This sort of uncompromising language had fuelled speculation that the October 10 commemoration might be used by the North for a rocket/satellite launch or a potential nuclear test, defying international pressure and bolstering Kim’s own legitimacy. Reassuringly, for the security of the region, no launches or tests occurred and Kim Jong-Un’s public address struck a notably less belligerent tone than previous ones.
While reiterating the North’s willingness to “engage in any type of war Imperialist America wants to wage”, he omitted any reference to the country’s nuclear weapons. And while the military parade included some of the North’s advanced armoury, including KN-08 intercontinental missiles and soldiers displaying the international radiation hazard icon, more recent armaments, such as submarine-launched missiles, were absent.
Why the restraint? Simply put, the DPRK may not have been technically or diplomatically ready.
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For a start, satellite imagery of the North’s nuclear and missile testing facilities revealed little evidence of any substantive advance preparation for either a test or a medium-range rocket launch, whether a satellite or an ICBM.
And on the diplomatic front, Kim seems unwilling to antagonise China, the North’s one and only ally and its key economic sponsor. At his recent summit meeting with Us president, Barack Obama, Xi Jinping reiterated his support in unusually forceful and unambiguous terms for a nuclear-free Korean peninsula – a very clear warning that the DPRK should avoid any further rocket launches or other provocations.
That’s not to say that China is backing away. The anniversary celebrations hosted Liu Yunshan, the fifth-highest ranking member of the Standing Committee of the Chinese Politburo, the first time such a high-ranking Chinese official has been present in Pyongyang since Kim took power. Given Pyongyang’s obvious desire to expand its economic contacts with Beijing, the North Koreans would have been eager to avoid insulting or embarrassing their guest.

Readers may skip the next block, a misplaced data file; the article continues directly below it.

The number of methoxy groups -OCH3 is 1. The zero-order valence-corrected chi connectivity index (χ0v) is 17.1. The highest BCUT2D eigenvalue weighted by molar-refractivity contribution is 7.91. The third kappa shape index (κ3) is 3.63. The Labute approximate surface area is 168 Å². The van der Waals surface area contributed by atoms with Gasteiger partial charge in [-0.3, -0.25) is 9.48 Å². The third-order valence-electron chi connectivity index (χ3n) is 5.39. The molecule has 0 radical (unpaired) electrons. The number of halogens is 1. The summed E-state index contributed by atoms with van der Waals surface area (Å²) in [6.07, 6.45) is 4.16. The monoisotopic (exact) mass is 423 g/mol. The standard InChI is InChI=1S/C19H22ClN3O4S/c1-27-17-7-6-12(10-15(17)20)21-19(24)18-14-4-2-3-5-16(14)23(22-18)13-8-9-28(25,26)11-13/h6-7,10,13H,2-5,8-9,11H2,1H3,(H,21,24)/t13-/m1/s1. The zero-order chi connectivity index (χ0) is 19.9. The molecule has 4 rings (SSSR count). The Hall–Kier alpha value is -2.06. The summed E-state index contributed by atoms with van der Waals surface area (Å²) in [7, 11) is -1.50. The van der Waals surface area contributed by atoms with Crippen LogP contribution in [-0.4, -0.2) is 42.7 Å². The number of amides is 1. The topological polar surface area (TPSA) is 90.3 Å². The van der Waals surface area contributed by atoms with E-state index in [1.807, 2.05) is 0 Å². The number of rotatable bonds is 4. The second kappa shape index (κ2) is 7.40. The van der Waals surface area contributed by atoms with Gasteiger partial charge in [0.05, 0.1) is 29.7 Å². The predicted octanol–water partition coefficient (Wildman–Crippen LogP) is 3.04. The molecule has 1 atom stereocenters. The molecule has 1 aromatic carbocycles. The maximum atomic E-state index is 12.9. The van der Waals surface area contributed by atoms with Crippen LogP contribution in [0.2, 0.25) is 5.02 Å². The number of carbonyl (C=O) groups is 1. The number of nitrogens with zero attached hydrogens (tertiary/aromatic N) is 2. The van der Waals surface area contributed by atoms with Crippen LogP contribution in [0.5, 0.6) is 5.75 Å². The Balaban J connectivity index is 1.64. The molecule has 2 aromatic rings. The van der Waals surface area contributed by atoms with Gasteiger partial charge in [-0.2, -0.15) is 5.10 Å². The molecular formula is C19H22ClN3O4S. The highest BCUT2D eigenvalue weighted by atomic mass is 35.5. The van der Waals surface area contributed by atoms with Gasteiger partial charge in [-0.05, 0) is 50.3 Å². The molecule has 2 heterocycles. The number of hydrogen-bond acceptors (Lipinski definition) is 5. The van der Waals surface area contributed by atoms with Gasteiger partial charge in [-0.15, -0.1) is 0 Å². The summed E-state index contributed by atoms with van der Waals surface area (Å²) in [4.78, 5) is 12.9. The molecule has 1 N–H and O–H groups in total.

Analysts in South Korea had hinted at the possibility of a short-range missile launch, but even this would have run the risk of antagonising Beijing at a sensitive time and would have proved little about the North’s technological prowess.
The imperative to retain some positive relations with South Korea has also militated against any destabilising moves by the North. Both Koreas are committed to holding long-delayed family reunions between South and North Korean citizens, set to start on October 20. A test or a launch could have derailed these meetings and wrecked the August 2015 deal to reduce tensions.
In the immediate future, at least, there are grounds for limited optimism. Pyongyang’s public diplomacy remains restricted, for now, to statements of defiance and theatrical displays of mobilising power: adoring crowds, serried ranks of soldiers and military firepower rolled out in the centre of the capital.
But the risk of instability is still there. The North’s populist tactics rely on a state of permanent tension with the outside world to keep the country’s elites in check, to burnish Kim’s own martial and technocratic credentials, and to distract attention from an economic reform process that has an uncertain future at best.
Kim Jong-un may have good reasons to celebrate the longevity of the party and his own political tenure, but for the region and the world as a whole, North Korea is still a clear and present danger – an opaque political and security risk with an uncertain future.